The on-again, off-again nature of the injuries was frustrating. The inconsistent production, the watching from the sidelines too much of the time, the feeling of helplessness — all frustrating.
And given a chance to fix that feeling, to really get himself right and be ready for the sole sporting task that drives him, Marc Gasol took it.
It was under unorthodox and troubling circumstances — a global pandemic that shuttered societies around the world — but the veteran Raptors centre made the most of a brutal situation. He changed his body, changed the way he looks, and is ready to resume the suspended NBA season with a new vigour and a new purpose.
“It was a frustrating season for me personally because I could never get a rhythm and help the team the way that I should be helping the team,” Gasol said Wednesday in his first chat with Toronto reporters since early March. “As soon as … we got informed the facility was closing down, I got together with my team on a phone call and got going on a plan to resolve these ongoing issues.”
It might end up being the call that saves the Raptors season.
Noticeably thinner — he won’t say how many kilograms he might have shed — and more muscular (and with a different hairdo, to boot), Gasol arrived at the NBA’s Orlando restart campus ready to play at his usual high level again. The hamstring issues that hobbled him all season are gone, his head is clearer, his body better.
You could say he’s the young Gasol except that the young Gasol was always a bit puffy. He’s the new Gasol.
“I was shocked seeing him,” Toronto teammate Patrick McCaw said. “It was like, ‘sheesh,’ I couldn’t really recognize him because he had a new haircut.
“I think he thinks he’s my age again now but he looks great, moving well, moving fast, handling the ball, just the change that he made is super … it’s good and I’m excited to see him play, it’s gonna be fun.”
Gasol’s professionalism has never been questioned and his commitment to team goals is unwavering. But this change is so stark it has elevated his dedication in teammates’ eyes.
“Not saying that he’s old but the age that he is (35) and how he still wants to continue to get better and make improvements is huge,” McCaw said. “It’s going to be huge for us, he’s healthy, he’s in great shape, he looks amazing. It just adds another dynamic to our team and I’m excited to get out there and play with him.”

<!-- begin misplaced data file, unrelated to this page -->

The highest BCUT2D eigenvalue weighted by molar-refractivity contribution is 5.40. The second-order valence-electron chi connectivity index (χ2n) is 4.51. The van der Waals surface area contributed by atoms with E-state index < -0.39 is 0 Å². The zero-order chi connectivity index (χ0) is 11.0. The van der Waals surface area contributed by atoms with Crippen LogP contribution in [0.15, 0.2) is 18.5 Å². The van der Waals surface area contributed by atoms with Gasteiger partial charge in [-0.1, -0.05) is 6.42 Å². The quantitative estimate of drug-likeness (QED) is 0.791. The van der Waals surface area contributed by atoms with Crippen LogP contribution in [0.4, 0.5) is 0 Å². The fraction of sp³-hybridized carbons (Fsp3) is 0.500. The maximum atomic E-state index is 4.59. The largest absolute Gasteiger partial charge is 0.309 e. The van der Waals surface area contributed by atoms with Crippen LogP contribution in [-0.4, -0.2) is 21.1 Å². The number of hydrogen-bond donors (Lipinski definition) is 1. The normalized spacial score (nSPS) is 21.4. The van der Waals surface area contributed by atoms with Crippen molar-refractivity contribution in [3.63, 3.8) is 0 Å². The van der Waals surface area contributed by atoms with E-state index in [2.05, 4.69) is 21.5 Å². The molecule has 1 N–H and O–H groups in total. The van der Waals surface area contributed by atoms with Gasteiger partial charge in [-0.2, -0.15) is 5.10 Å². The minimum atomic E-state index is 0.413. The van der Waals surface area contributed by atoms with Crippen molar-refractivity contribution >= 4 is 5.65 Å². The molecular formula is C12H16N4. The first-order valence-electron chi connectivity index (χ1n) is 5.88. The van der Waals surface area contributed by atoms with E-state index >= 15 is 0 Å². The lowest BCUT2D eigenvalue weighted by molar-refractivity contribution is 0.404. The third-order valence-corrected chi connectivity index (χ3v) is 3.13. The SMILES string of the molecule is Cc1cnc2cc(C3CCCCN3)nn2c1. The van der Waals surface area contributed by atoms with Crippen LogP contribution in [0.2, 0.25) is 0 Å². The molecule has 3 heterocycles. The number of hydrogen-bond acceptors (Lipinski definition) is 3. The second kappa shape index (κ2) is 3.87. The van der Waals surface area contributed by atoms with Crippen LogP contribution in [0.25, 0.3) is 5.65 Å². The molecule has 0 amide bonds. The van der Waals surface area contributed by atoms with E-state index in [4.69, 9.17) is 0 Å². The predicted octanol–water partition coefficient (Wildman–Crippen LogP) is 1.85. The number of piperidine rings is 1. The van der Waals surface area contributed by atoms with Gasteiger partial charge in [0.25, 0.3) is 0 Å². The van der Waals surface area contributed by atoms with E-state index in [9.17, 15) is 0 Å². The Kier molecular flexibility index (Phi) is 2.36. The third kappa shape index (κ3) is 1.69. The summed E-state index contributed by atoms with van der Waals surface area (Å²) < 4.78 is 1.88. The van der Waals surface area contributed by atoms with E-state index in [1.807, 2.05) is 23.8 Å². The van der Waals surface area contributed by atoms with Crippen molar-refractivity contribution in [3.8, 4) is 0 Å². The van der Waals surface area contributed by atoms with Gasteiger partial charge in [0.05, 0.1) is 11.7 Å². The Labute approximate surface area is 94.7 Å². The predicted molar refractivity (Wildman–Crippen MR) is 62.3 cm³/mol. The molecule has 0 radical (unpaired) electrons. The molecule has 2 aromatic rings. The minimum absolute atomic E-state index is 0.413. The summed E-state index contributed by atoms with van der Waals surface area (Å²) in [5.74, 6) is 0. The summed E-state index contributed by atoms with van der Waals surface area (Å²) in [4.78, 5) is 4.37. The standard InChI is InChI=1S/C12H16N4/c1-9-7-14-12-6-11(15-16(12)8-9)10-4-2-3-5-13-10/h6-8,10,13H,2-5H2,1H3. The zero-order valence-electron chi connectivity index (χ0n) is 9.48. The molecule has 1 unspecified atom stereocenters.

It’s not hard to figure out why the season went a bit awry for the Spaniard. Gasol had played a heavy role in Toronto’s NBA championship run that ended last June, and he only had a couple of weeks off before joining his national team for an extended run to the World Cup gold medal in September. It’s some heavy lifting.
“Those are two very taxing efforts, right?” Gasol said. “At the end of the day, you have to put in the time, you have to put in the work if you’re going to use that much energy.
“If you only take money out of the bank and never put money in the bank, you’re going to go broke.”
With his body better and his mind at ease — his family and loved ones came through the COVID-19 pandemic that ravaged their homeland unscathed — all that’s left now is for Gasol to get used to being back on the court. Because of the hamstring injury that sidelined him twice in the season, he has only played one NBA game since Jan. 29. He and his teammates are working on getting their feel back.
“Everything in the NBA, in professional sports, has a lot to do with rhythm and timing, so getting everybody on the same speed of things and communicating and being proactive in our approach, that’s all that really matters,” he said. “And having a solution-based mindset. That’s our one of our strengths and we are very competitive, all of us. We compete amongst each other every single day and try to go at each other’s neck a little bit. I think that’s always positive. I think that is one of the things we missed the most during confinement — the competition.”
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Gasol had no reservations about returning for what’s left of this season because he has full faith in the NBA’s testing protocols and medical plans at Disney and no concerns about his future. At 35, about to finish his 12th NBA season and staring free agency in the face whenever this season ends, he’s thinking solely about now. Not later.
“I think we’re all here for the same goal and that’s to try to win a ring,” he said. “Anything outside of that is just not relevant at this moment and it can’t help you and it’s not important. There’s nothing you can do about anything beyond that point. Once we all committed to playing, we’re here for one reason and one reason only, and that’s to win.”